Readers' big infrastructure projects
Last month, the Magazine looked at 10 infrastructure ideas that could change the UK.
Readers have been sending in their own suggestions for infrastructure projects, which have been assessed by experts. Here's a selection.
"I would prefer to think bigger and create a joint Atlantic Tunnel with Canada and the USA. We could use it for freight and oil/gas transportation, or, if really bold, use Iceland and Greenland as islands and open the tunnel to passenger trains. It would be quick, renewable positive, and with no more trans-Atlantic flights carrying freight." (Peter, Chelmsford)
This is a huge project, it would be more than 30 times longer than one of the largest aqueducts in the world, Manchester's Thirlmere Aqueduct. An Atlantic tunnel is not a new idea. One of the many proposals goes back to 1888.
Ernst G Frankel, former professor of mechanical engineering and ocean engineering at the Massachusetts Institute of Technology (MIT), has argued that such a scheme is do-able. His own idea is to build a neutrally buoyant vacuum tunnel submerged 150 ft to 300 ft beneath the Atlantic's surface and anchored to the seafloor. A magnetically levitated train would zip through at up to 4,000 mph. "From an engineering point of view there are no serious stumbling blocks," Frankel told Popular Science. "We lay pipes and cables across the ocean every day. The Norwegians recently investigated submerged, floating tunnels for crossing their deep fjords, and were only held back by the costs."
There are other high-speed ideas out there that could be used. US-based entrepreneur Elon Musk recently suggested a Hyperloop service using magnets and fans that would link Los Angeles and San Francisco in half an hour, at speeds reaching 760mph.
But Arup tunnelling director Bill Grose - also former chairman of the British Tunnelling Society - isn't convinced by the Atlantic tunnel. "It's difficult to see a business case," he says. The most likely rail route would go from Scotland to Newfoundland and then to the US, he says. It would be unlikely that any journey through the tunnel would take less than 15 hours. That would create problems with ventilation.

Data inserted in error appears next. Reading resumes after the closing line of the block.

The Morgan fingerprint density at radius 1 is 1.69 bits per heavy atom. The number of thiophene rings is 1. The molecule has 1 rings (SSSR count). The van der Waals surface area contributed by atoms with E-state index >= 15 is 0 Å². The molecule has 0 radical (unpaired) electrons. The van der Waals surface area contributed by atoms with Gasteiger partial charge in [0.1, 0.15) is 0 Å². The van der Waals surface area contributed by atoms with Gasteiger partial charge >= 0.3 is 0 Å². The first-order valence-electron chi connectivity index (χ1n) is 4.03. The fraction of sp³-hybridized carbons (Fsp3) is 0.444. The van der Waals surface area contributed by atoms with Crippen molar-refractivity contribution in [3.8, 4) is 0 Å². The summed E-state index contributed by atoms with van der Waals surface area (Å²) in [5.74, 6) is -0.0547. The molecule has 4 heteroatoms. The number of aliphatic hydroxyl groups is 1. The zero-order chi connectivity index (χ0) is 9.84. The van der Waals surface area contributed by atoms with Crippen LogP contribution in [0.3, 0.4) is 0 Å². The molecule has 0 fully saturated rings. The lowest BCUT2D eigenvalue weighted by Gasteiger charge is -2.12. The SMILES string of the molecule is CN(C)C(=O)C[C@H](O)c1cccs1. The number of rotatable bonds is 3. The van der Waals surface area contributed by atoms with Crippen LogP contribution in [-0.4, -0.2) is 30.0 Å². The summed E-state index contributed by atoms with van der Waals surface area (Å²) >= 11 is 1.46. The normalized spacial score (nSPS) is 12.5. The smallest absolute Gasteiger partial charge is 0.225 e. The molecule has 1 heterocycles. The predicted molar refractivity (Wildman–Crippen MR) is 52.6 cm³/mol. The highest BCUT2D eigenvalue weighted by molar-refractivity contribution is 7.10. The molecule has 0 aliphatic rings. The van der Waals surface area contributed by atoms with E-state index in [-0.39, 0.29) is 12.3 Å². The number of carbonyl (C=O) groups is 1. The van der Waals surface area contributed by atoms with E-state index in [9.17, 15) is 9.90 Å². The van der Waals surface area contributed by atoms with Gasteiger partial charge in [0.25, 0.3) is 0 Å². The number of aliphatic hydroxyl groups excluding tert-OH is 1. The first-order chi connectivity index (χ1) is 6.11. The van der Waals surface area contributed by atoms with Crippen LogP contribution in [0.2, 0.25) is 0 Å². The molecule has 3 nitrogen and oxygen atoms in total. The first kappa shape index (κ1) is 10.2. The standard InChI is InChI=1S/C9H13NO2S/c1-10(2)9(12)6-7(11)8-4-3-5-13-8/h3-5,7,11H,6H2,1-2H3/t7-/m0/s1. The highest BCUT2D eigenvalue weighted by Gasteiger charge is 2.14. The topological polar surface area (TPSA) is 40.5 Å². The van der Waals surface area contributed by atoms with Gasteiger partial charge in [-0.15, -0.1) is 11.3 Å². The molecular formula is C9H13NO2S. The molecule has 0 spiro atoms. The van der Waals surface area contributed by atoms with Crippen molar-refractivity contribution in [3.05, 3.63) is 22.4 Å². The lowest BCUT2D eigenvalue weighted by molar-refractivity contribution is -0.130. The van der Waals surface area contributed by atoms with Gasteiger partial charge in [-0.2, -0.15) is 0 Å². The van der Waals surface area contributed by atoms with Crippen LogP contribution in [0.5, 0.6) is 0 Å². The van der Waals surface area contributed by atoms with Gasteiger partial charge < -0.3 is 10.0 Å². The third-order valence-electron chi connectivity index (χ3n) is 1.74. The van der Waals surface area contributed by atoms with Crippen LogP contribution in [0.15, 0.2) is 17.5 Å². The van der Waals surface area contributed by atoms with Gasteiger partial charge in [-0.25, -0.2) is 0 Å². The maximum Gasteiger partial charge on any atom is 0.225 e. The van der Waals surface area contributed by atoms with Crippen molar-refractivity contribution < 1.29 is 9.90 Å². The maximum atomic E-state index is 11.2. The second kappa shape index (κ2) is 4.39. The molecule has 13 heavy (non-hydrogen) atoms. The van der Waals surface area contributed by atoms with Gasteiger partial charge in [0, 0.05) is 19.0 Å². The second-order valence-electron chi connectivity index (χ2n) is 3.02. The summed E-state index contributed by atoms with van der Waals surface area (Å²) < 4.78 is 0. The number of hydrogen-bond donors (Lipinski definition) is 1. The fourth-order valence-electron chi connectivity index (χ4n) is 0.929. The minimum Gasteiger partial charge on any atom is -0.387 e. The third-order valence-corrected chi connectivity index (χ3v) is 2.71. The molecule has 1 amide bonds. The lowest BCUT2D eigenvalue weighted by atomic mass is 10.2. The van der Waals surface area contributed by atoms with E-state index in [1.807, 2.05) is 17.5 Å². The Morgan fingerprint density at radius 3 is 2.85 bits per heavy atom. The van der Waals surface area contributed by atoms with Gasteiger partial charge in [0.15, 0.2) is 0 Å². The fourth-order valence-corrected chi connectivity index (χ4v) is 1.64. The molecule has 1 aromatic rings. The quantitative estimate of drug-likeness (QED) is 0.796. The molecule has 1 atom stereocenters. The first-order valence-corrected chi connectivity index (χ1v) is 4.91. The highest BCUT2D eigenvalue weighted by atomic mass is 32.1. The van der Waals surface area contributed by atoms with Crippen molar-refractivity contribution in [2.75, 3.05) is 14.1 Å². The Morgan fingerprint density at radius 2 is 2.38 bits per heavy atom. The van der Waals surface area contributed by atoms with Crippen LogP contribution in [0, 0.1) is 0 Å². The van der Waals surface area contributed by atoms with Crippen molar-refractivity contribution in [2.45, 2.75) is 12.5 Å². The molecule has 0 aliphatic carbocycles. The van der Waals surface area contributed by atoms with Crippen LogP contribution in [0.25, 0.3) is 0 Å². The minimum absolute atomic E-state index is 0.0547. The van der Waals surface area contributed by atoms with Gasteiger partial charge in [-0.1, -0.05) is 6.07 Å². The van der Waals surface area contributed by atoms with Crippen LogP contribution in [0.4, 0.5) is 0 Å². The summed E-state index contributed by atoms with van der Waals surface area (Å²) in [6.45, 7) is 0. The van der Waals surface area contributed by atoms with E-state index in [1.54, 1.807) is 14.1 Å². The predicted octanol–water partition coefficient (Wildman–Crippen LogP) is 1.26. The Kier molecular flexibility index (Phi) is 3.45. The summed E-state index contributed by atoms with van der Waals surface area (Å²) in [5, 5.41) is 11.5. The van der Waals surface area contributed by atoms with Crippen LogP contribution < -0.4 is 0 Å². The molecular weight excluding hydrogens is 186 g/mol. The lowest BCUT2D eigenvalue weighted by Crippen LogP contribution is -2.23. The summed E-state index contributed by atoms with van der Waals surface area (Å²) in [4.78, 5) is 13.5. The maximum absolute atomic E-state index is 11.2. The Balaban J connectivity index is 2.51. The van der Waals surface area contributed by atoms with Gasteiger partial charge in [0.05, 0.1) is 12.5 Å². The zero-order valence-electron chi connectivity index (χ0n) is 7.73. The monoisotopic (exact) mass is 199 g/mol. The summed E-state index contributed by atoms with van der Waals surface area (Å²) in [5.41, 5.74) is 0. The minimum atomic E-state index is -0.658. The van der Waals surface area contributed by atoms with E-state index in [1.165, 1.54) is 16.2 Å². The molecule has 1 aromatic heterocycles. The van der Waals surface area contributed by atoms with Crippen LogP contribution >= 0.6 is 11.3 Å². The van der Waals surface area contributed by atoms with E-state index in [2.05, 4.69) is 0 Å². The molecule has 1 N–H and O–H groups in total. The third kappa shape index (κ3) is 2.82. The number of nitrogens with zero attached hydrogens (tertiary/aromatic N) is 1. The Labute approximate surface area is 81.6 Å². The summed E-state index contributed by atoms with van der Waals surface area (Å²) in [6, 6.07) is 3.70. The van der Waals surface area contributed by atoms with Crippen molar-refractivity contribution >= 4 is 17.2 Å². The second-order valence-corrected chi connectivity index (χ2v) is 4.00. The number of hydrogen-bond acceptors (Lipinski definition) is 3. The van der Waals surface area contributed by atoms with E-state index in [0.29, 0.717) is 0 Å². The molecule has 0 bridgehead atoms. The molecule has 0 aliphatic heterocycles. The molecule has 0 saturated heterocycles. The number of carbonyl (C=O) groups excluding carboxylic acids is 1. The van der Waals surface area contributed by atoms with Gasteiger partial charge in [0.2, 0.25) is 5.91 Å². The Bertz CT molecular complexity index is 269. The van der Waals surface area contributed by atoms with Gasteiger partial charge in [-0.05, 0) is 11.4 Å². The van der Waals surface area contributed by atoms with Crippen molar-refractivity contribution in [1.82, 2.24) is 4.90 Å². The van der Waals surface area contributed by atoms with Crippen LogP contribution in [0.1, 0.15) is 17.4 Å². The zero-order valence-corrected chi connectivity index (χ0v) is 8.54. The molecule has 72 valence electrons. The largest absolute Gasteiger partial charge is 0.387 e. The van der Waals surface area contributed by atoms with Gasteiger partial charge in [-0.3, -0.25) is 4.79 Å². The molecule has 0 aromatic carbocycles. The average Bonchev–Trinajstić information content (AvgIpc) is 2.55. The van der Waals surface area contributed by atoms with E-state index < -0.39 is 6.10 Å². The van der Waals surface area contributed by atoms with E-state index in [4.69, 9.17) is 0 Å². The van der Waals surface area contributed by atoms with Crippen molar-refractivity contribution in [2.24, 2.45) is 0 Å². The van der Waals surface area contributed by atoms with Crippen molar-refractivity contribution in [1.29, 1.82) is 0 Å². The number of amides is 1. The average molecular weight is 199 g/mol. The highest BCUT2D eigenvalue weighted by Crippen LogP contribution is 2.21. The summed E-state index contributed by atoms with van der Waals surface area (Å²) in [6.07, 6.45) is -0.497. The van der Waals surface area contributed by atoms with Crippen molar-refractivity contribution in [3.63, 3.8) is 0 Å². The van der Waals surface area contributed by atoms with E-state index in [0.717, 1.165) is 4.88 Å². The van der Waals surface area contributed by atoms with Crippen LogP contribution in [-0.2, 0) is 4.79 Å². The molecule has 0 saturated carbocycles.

Even on the most generous estimation of cost, the price tag is eye wateringly high.
"If we could tunnel from the UK to the US for the same cost per mile as we currently build at - which we couldn't, due to distances, pressures and other things - a single bore would cost over £140bn." He adds that a single bore is not possible for safety reasons, noting that the Channel tunnel is in fact three tunnels.
"So I think boats and planes will remain the transport mode of choice between the UK and US for some time to come."
Transport expert Prof David Begg also rejects the tunnel idea. The timescale and cost for building HS2 is demanding enough and that is a conventional high-speed railway on land. Now try and imagine a super-fast shuttle using untested technology under the Atlantic Ocean. It's cloud cuckoo land, he says.
Cost: $88-$175bn (Popular Science estimate for a floating tube) or £140bn bare minimum for a single bore tunnel (Bill Grose)
Expert view: Not feasible in our lifetime
Water pipeline along HS2
"If HS2 is built, the line of the track should also include a pipeline to transport water from north west England to the south." (Richard Murmann, Stamford)
This idea was proposed by United Utilities in 2012, which quoted the cost of £2.6bn. The theory is that the North has more water than it needs, while there is huge demand in the South. The Cumberland News asked if residents of the Lake District should get paid for their water.
Charges aside, it is physically possible, after all, the biggest water project in the world transports water from south China to north China.
Water scarcity is a serious concern in the UK, according to Institution of Civil Engineers (ICE) water expert Michael Norton. An ICE report points out the 2012 drought flagged up "the looming imbalance between demand and supply".
But this pipeline is not the way to deal with the problem, Norton argues. "I didn't think £2.6bn to deliver 300 megalitres of water made much sense," he says. "It would be far cheaper to find water locally."
Norton compares it to the Thames desalination plant, which converts salt water into drinking water. The cost of that is £300m and provides 150 megalitres of water a day. Another snag is the timing. Without HS2, he estimates it would take 15 years to build. With it, even though the land-clearing work would have been done, the water project would be delayed by the building of the rail track. The line between London and Birmingham won't even be completed until 2026. He predicts the water scarcity problem would need to be solved long before that.